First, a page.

Star Tribune

By Emma Nelson

U.S. Sen. Amy Klobuchar met with Judge Ketanji Brown Jackson on Thursday, as the U.S. Supreme Court nominee made the rounds on Capitol Hill in advance of confirmation hearings later this month.

Klobuchar, a Democrat who serves on the Senate Judiciary Committee, said in an interview that she expects Jackson will ultimately be confirmed with bipartisan support, as she has been for previous positions that required Senate confirmation.

"I'm not the Pollyanna — it's always contentious, these hearings — but I do think she's going to get some bipartisan support," Klobuchar said. "And that makes it a lot easier for the final vote; you don't need a tiebreaker, and things like that."

Confirmation hearings for Jackson's nomination are scheduled to begin March 21. Democratic leaders are aiming for a final Senate vote in early April.

Jackson, 51, sits on the U.S. Court of Appeals for the District of Columbia Circuit. She was previously a judge on the U.S. District Court for the District of Columbia and vice chair of the U.S. Sentencing Commission.

President Joe Biden nominated Jackson on Feb. 25 to fill the seat vacated by Justice Stephen Breyer, who announced his retirement in January and for whom Jackson previously clerked.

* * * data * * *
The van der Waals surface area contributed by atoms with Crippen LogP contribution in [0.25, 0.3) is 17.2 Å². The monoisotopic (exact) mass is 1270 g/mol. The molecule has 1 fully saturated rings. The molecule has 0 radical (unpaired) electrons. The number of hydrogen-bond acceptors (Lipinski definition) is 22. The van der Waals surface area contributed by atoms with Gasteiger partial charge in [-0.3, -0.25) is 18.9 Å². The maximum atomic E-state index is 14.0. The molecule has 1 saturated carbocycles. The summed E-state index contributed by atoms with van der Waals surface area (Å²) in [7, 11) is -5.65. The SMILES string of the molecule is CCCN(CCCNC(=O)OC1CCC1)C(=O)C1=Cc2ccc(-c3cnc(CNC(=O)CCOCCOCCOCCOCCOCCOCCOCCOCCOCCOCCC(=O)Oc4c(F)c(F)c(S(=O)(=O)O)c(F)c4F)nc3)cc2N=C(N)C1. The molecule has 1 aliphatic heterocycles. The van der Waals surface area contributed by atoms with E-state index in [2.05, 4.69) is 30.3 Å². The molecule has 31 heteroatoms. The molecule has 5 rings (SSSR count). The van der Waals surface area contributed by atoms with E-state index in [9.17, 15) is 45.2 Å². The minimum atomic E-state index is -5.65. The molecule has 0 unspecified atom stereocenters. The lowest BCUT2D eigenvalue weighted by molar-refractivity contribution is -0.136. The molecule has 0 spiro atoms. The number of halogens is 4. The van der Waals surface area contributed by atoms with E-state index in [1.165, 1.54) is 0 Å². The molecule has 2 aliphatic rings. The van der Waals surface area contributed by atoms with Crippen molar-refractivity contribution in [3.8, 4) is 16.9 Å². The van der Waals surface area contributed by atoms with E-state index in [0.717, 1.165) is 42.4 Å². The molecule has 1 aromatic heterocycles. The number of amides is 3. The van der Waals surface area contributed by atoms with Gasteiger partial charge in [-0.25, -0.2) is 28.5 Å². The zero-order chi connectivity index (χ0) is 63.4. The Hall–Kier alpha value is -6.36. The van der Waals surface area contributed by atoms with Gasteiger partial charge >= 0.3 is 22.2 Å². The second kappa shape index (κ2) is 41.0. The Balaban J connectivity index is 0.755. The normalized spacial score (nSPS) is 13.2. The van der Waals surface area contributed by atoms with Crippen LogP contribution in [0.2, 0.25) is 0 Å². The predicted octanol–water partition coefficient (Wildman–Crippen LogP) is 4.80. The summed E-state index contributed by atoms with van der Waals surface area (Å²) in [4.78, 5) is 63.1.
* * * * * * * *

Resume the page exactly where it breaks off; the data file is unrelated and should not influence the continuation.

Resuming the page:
If confirmed, the Harvard-educated jurist would be the first Black woman to sit on the U.S. Supreme Court, and the first to have worked as a public defender.

"We talked about the importance of precedent and the importance of actually understanding the lives of everyday people," Klobuchar said. "Her parents were both school teachers, and so she brings that to the table as well."

In meetings with Supreme Court nominees, Klobuchar said she aims to get a sense of their ability, their background and what they're like personally. She described Jackson as "a wonderful person" and said they discussed everything from Jackson's work background and Breyer to her children and family members who have worked in law enforcement.

"Despite all the polarization in our politics, you still want America to see what a judge is going to be like," Klobuchar said.